The plan will require most Americans to obtain health insurance or pay a penalty. Without this mandate, the act would cover fewer Americans.

In past years, Gov. Romney and other prominent Republicans were supportive of this type of health plan. I wonder what changed their minds.

Stuart Sellinger

Retired school administrator, Tucson

Old observation, new interpretation

Regarding the Trayvon Martin case and Florida's "Stand your ground" law.

Most of us have heard the old observation that, to the man with a hammer, everything looks like a nail. Looks like we need a new one: To the person with a gun, everything looks like a target.

Dave Seifert


School boards need expert members

TUSD Board member Michael Hicks is every superintendent's worst nightmare.

Can you imagine any publicly held corporation in America being able to function with someone like Hicks on the board of directors with the power to literally run the show?

School districts are often the largest business in every city and town.

They run a food service, transportation service, maintenance and building service, secretarial service and education, all of which have to be carefully financed, managed and have separate bargaining groups.

To be effective, school board members need to be at least knowledgeable in all of these areas, and specific expertise in any one of these areas is extremely helpful to have a well-managed school system.

Janet Pipes

Realtor, Tucson

Closing Congress St. shows poor planning

The last-minute change to close Congress Street and negative impact on small businesses downtown is just an indication of what's coming for this whole project. Is Rio Nuevo being replaced by "Rail New-Erratic"? What kind of planning is this? Good grief.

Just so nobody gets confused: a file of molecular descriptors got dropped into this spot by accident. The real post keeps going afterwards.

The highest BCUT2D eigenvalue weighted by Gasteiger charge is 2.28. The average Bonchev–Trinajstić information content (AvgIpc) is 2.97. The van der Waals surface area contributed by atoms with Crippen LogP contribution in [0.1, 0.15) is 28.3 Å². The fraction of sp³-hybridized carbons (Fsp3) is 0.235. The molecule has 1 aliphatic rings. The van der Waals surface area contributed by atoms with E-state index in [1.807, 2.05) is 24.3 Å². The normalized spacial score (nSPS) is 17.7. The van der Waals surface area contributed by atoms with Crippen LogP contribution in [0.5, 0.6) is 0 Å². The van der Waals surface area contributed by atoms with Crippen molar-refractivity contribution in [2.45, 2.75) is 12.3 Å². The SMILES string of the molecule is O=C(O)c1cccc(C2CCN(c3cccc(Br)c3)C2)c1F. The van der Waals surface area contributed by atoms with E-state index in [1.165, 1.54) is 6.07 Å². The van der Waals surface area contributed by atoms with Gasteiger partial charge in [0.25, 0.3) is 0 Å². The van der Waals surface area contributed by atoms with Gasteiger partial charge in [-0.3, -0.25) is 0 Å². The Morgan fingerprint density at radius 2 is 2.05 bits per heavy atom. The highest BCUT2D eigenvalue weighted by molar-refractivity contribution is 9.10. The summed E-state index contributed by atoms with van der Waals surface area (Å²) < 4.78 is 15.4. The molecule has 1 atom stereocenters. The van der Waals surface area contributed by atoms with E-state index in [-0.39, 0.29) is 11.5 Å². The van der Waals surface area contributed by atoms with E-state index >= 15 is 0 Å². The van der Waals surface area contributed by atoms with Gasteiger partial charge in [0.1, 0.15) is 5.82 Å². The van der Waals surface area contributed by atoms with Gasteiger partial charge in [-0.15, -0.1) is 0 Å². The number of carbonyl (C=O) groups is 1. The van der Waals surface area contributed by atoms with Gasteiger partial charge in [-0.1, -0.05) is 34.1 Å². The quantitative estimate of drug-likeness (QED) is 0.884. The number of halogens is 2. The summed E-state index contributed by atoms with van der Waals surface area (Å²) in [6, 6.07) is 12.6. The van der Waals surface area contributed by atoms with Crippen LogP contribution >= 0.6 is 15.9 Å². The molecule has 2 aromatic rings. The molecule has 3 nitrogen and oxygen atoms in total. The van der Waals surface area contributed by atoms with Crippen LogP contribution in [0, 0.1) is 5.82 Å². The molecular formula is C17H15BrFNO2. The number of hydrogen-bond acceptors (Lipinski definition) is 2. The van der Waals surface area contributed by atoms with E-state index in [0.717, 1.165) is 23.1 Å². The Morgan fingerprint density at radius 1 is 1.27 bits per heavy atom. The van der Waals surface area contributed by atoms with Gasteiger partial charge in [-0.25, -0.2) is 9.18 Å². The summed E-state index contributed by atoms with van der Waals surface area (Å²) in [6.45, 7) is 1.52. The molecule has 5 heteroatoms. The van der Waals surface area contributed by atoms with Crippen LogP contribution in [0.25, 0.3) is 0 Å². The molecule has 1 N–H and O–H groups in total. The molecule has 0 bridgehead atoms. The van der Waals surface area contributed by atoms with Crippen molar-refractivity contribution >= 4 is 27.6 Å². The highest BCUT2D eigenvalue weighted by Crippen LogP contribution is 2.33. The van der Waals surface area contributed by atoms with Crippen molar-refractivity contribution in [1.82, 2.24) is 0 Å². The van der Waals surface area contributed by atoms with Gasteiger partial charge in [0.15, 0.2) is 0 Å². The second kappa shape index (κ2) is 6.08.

Owen Rentfro

Architect, Tucson

Small price would be OK to attend air show

I was looking forward to the Davis-Monthan air show until it was announced that there would be no bus service to the base. I understand that free is nice, but in these days of fiscal austerity, let's compromise. What if one had to pay, say, a dollar or two fare to get a round trip ride from one of several locations to the base area?

Susan vonKersburg

Retired, Tucson

Photo radar does change behavior

Why are people trying to kill me? I was out running a few errands. I drove about 20 urban miles. I saw no fewer than four drivers blowing through stop signs without even slowing. I saw a dozen drivers slowing and then rolling through the stop signs. I saw at least four people make left turns after the green arrow ended. I saw speeders, erratic lane changers and no fewer than four drivers texting.

I felt threatened by these drivers. I kept saying to myself, "Where is a cop when you need one?"

But here is what else I saw. I saw every driver slow to the speed limit or below when approaching a marked photo-radar zone. I saw 100 percent compliance at an intersection with photo enforcement.

I don't like the photo enforcement any more than anyone else, and it isn't perfect by any means.

I want to be safe on the streets, but I want the police going after the real bad guys and solving crimes, not hanging out at every intersection. So on balance I do see the value of mechanical enforcement.

It does work. It changes behavior. And I feel safer because of it.

Sam Behrend

Telecom consultant, Tucson